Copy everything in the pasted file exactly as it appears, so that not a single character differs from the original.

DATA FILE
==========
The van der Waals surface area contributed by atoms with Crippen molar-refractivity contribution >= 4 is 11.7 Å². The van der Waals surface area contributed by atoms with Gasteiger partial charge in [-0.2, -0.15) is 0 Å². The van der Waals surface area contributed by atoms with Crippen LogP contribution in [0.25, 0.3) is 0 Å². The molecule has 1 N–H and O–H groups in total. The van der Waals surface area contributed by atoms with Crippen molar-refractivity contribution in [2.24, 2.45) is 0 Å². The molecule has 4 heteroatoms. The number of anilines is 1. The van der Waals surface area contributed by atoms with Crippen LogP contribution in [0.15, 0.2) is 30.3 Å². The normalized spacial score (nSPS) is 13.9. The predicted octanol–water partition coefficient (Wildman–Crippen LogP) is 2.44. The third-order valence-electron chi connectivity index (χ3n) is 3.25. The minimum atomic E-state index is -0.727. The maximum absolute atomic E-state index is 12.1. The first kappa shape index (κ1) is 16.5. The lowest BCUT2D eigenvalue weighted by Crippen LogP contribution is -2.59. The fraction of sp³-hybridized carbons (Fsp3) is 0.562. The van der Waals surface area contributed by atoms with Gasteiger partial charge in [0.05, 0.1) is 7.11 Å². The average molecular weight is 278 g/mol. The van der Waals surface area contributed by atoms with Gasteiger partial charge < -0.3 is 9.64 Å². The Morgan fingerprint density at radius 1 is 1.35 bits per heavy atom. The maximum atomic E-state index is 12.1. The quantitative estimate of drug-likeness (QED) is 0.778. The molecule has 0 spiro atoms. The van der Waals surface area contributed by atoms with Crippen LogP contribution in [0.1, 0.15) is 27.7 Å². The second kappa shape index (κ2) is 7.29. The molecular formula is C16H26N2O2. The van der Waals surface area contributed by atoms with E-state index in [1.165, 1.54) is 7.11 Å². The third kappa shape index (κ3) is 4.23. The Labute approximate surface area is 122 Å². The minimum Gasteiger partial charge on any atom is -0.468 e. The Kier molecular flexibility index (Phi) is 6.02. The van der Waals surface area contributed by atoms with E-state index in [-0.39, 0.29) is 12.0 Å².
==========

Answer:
The van der Waals surface area contributed by atoms with Crippen molar-refractivity contribution >= 4 is 11.7 Å². The van der Waals surface area contributed by atoms with Gasteiger partial charge in [-0.2, -0.15) is 0 Å². The van der Waals surface area contributed by atoms with Crippen LogP contribution in [0.25, 0.3) is 0 Å². The molecule has 1 N–H and O–H groups in total. The van der Waals surface area contributed by atoms with Crippen molar-refractivity contribution in [2.24, 2.45) is 0 Å². The molecule has 4 heteroatoms. The number of anilines is 1. The van der Waals surface area contributed by atoms with Crippen LogP contribution in [0.15, 0.2) is 30.3 Å². The normalized spacial score (nSPS) is 13.9. The predicted octanol–water partition coefficient (Wildman–Crippen LogP) is 2.44. The third-order valence-electron chi connectivity index (χ3n) is 3.25. The minimum atomic E-state index is -0.727. The maximum absolute atomic E-state index is 12.1. The first kappa shape index (κ1) is 16.5. The lowest BCUT2D eigenvalue weighted by Crippen LogP contribution is -2.59. The fraction of sp³-hybridized carbons (Fsp3) is 0.562. The van der Waals surface area contributed by atoms with Gasteiger partial charge in [0.05, 0.1) is 7.11 Å². The average molecular weight is 278 g/mol. The van der Waals surface area contributed by atoms with Gasteiger partial charge < -0.3 is 9.64 Å². The Morgan fingerprint density at radius 1 is 1.35 bits per heavy atom. The maximum atomic E-state index is 12.1. The quantitative estimate of drug-likeness (QED) is 0.778. The molecule has 0 spiro atoms. The van der Waals surface area contributed by atoms with Crippen LogP contribution in [0.1, 0.15) is 27.7 Å². The second kappa shape index (κ2) is 7.29. The molecular formula is C16H26N2O2. The van der Waals surface area contributed by atoms with E-state index in [1.165, 1.54) is 7.11 Å². The third kappa shape index (κ3) is 4.23. The Labute approximate surface area is 122 Å². The minimum Gasteiger partial charge on any atom is -0.468 e. The Kier molecular flexibility index (Phi) is 6.02. The van der Waals surface area contributed by atoms with E-state index in [-0.39, 0.29) is 12.0 Å².